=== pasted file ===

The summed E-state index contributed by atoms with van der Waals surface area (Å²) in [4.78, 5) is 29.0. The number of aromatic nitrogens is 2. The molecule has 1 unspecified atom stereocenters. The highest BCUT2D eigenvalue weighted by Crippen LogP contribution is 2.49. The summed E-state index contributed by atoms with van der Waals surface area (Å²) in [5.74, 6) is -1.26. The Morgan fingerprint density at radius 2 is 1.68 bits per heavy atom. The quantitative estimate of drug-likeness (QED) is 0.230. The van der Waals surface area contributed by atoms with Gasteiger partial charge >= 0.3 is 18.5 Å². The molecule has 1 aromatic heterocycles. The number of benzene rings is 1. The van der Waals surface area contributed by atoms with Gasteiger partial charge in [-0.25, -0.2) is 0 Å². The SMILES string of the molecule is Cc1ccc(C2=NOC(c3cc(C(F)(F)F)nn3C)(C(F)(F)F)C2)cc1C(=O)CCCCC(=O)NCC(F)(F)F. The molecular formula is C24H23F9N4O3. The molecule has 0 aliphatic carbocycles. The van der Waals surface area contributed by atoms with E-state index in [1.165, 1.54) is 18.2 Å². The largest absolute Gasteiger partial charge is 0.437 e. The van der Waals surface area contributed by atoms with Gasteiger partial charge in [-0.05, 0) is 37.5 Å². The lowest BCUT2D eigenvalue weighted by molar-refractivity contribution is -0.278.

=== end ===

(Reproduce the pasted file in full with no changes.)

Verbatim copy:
The summed E-state index contributed by atoms with van der Waals surface area (Å²) in [4.78, 5) is 29.0. The number of aromatic nitrogens is 2. The molecule has 1 unspecified atom stereocenters. The highest BCUT2D eigenvalue weighted by Crippen LogP contribution is 2.49. The summed E-state index contributed by atoms with van der Waals surface area (Å²) in [5.74, 6) is -1.26. The Morgan fingerprint density at radius 2 is 1.68 bits per heavy atom. The quantitative estimate of drug-likeness (QED) is 0.230. The van der Waals surface area contributed by atoms with Gasteiger partial charge >= 0.3 is 18.5 Å². The molecule has 1 aromatic heterocycles. The number of benzene rings is 1. The van der Waals surface area contributed by atoms with Gasteiger partial charge in [-0.25, -0.2) is 0 Å². The SMILES string of the molecule is Cc1ccc(C2=NOC(c3cc(C(F)(F)F)nn3C)(C(F)(F)F)C2)cc1C(=O)CCCCC(=O)NCC(F)(F)F. The molecular formula is C24H23F9N4O3. The molecule has 0 aliphatic carbocycles. The van der Waals surface area contributed by atoms with E-state index in [1.165, 1.54) is 18.2 Å². The largest absolute Gasteiger partial charge is 0.437 e. The van der Waals surface area contributed by atoms with Gasteiger partial charge in [-0.05, 0) is 37.5 Å². The lowest BCUT2D eigenvalue weighted by molar-refractivity contribution is -0.278.